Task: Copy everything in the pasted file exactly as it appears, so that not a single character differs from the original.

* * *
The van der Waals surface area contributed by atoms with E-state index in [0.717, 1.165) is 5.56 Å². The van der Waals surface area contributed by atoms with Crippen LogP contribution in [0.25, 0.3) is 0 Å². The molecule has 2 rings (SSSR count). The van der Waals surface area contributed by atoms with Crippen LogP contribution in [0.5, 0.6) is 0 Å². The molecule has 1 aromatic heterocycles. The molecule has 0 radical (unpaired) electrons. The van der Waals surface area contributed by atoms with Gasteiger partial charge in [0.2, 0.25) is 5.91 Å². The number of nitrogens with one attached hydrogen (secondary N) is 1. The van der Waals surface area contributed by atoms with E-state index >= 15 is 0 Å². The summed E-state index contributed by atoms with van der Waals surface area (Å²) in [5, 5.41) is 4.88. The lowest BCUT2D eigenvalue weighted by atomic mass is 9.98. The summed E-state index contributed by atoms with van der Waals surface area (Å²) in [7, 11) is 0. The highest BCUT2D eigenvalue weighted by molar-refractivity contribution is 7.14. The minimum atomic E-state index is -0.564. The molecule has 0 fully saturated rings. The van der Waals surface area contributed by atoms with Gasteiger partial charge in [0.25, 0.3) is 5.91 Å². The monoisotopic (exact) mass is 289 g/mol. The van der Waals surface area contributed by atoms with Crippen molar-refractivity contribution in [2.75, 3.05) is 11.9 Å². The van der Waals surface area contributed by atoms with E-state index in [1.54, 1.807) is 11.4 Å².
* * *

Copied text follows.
The van der Waals surface area contributed by atoms with E-state index in [0.717, 1.165) is 5.56 Å². The van der Waals surface area contributed by atoms with Crippen LogP contribution in [0.25, 0.3) is 0 Å². The molecule has 2 rings (SSSR count). The van der Waals surface area contributed by atoms with Crippen LogP contribution in [0.5, 0.6) is 0 Å². The molecule has 1 aromatic heterocycles. The molecule has 0 radical (unpaired) electrons. The van der Waals surface area contributed by atoms with Gasteiger partial charge in [0.2, 0.25) is 5.91 Å². The number of nitrogens with one attached hydrogen (secondary N) is 1. The van der Waals surface area contributed by atoms with E-state index >= 15 is 0 Å². The summed E-state index contributed by atoms with van der Waals surface area (Å²) in [5, 5.41) is 4.88. The lowest BCUT2D eigenvalue weighted by atomic mass is 9.98. The summed E-state index contributed by atoms with van der Waals surface area (Å²) in [7, 11) is 0. The highest BCUT2D eigenvalue weighted by molar-refractivity contribution is 7.14. The minimum atomic E-state index is -0.564. The molecule has 0 fully saturated rings. The van der Waals surface area contributed by atoms with Gasteiger partial charge in [0.25, 0.3) is 5.91 Å². The monoisotopic (exact) mass is 289 g/mol. The van der Waals surface area contributed by atoms with Crippen molar-refractivity contribution in [2.75, 3.05) is 11.9 Å². The van der Waals surface area contributed by atoms with E-state index in [1.54, 1.807) is 11.4 Å².